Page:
[SUMMER 2020] Taking church to the front porch [VIDEO]

BATESVILLE, Ark. – First Baptist Church (FBC) in Batesville has creatively developed new strategies for meeting with their congregation. The coronavirus pandemic has left many churches, including FBC, with some challenges. They have many members who are in the at risk category, and they also have many members who live in rural areas without internet access.

So, when the world goes virtual but meeting virtually doesn’t work for your people, what do you do as a church?

Front porch church.

The chairman of deacons at FBC came to Pastor Stacy Reed with an idea. He remembered that their church often led “front porch church” on mission trips, and he posed the idea for their own town. “He came to us with a burden on his heart to reach those who couldn’t be reached [due to the pandemic],” Reed said.

Front porch provided a way for:

The vulnerable to connect.

Those in rural areas to participate.

Students and laypeople to serve.

Community outreach.

Front porch church provided a way for people to grow and for God to be glorified.

The reality is that many people have faced hardships during this time. FBC has conducted three front porch church services so far, and they have been well received by the community. “We’ve seen tears in people’s eyes because some have faced real loneliness. We’ve had people write us ‘thank you’ letters because they were so grateful. Neighbors have even walked over with lawn chairs to join us,” Reed shared.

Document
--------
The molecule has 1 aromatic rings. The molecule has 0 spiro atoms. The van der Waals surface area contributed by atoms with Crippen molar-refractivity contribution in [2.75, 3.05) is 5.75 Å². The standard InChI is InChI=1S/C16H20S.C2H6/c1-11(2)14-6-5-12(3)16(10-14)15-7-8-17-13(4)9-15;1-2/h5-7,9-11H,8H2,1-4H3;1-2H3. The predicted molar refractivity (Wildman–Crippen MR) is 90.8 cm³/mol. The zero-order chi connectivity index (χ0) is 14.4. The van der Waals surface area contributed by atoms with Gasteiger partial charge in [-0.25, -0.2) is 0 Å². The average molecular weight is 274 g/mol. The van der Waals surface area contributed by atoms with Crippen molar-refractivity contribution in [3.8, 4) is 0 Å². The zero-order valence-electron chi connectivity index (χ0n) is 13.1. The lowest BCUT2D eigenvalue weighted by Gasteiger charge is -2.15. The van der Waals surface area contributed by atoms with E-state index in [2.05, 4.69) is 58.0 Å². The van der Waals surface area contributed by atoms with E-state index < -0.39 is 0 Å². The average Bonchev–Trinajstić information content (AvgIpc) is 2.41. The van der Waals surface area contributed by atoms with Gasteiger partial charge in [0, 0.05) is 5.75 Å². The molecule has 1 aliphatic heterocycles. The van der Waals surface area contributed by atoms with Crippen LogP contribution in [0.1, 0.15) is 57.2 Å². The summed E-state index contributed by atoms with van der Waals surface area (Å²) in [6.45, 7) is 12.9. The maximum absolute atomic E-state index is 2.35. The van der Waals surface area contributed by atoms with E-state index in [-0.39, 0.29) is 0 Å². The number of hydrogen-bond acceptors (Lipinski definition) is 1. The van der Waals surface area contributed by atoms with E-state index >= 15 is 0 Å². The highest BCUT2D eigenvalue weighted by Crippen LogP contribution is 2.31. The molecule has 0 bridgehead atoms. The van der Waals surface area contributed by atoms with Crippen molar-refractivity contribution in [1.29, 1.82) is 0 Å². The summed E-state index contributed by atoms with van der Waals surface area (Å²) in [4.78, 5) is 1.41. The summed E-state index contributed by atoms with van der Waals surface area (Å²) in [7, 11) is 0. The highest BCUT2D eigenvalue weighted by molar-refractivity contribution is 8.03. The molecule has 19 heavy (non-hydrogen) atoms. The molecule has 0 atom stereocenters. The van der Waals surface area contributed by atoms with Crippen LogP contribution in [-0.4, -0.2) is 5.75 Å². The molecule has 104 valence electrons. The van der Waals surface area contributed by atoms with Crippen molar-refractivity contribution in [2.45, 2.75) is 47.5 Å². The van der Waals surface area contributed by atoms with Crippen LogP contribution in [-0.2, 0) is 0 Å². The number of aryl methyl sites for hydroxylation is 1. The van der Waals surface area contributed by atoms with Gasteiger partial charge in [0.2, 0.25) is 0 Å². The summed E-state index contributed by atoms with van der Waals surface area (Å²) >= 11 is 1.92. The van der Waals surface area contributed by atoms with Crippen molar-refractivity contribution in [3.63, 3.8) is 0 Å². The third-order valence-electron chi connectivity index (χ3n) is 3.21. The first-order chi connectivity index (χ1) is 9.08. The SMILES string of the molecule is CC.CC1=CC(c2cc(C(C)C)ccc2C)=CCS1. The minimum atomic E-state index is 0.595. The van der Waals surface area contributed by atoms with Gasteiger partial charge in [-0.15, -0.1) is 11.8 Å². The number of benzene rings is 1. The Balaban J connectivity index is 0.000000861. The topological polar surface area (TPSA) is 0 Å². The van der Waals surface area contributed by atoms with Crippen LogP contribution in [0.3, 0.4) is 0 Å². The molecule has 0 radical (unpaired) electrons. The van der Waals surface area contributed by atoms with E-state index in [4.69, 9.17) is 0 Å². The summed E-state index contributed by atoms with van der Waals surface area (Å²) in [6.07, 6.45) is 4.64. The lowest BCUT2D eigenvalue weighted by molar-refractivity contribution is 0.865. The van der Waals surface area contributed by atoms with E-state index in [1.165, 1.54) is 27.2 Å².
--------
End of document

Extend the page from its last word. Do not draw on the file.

Although the church has done this to serve their people, they have in return been very encouraged. The front porch church sessions have been completely led by the church members, and the church staff has attended to provide support. With each session, different church members have served by leading worship with portable equipment, such as a keyboard. They usually gather on someone’s porch or any spacious area outside of someone’s home. The leaders of each porch session travel to other locations in Batesville so more people can join. They usually have a Bible study, worship and time of prayer. Overall, it has been a way for their church and community to fellowship while social distancing.

“We hope that we come out of this pandemic different than we came in – that our people will have more passion for reaching people… it’s a team effort with no individual superstars. You don’t have to have dynamic speakers and worship leaders, just people who love the Lord and want to love people,” Reed said.

Although the coronavirus pandemic can leave us feeling discouraged and defeated, God is still moving and growing His Church. May we be people who love the Lord and love people.

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